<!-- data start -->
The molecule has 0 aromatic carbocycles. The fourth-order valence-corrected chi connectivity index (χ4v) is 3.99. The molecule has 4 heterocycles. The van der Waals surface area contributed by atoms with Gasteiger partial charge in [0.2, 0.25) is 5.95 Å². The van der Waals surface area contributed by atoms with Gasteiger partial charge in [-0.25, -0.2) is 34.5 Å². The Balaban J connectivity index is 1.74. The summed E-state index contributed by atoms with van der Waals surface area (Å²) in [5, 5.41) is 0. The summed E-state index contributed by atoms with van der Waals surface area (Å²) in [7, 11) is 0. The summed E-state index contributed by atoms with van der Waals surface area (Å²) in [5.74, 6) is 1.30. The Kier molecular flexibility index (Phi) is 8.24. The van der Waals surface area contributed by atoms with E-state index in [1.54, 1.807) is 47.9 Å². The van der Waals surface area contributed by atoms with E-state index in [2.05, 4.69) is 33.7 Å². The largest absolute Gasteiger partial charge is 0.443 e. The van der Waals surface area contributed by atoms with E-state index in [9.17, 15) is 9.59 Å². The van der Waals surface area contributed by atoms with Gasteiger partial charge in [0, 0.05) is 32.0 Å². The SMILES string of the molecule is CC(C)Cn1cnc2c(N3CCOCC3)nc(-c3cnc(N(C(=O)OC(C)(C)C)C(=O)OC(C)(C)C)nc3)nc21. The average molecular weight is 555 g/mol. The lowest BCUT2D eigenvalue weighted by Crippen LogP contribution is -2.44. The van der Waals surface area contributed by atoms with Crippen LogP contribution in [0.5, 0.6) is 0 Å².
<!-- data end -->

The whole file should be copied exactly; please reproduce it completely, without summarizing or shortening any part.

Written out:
The molecule has 0 aromatic carbocycles. The fourth-order valence-corrected chi connectivity index (χ4v) is 3.99. The molecule has 4 heterocycles. The van der Waals surface area contributed by atoms with Gasteiger partial charge in [0.2, 0.25) is 5.95 Å². The van der Waals surface area contributed by atoms with Gasteiger partial charge in [-0.25, -0.2) is 34.5 Å². The Balaban J connectivity index is 1.74. The summed E-state index contributed by atoms with van der Waals surface area (Å²) in [5, 5.41) is 0. The summed E-state index contributed by atoms with van der Waals surface area (Å²) in [7, 11) is 0. The summed E-state index contributed by atoms with van der Waals surface area (Å²) in [5.74, 6) is 1.30. The Kier molecular flexibility index (Phi) is 8.24. The van der Waals surface area contributed by atoms with E-state index in [1.54, 1.807) is 47.9 Å². The van der Waals surface area contributed by atoms with E-state index in [2.05, 4.69) is 33.7 Å². The largest absolute Gasteiger partial charge is 0.443 e. The van der Waals surface area contributed by atoms with E-state index in [9.17, 15) is 9.59 Å². The van der Waals surface area contributed by atoms with Gasteiger partial charge in [0, 0.05) is 32.0 Å². The SMILES string of the molecule is CC(C)Cn1cnc2c(N3CCOCC3)nc(-c3cnc(N(C(=O)OC(C)(C)C)C(=O)OC(C)(C)C)nc3)nc21. The average molecular weight is 555 g/mol. The lowest BCUT2D eigenvalue weighted by Crippen LogP contribution is -2.44. The van der Waals surface area contributed by atoms with Crippen LogP contribution in [0.5, 0.6) is 0 Å².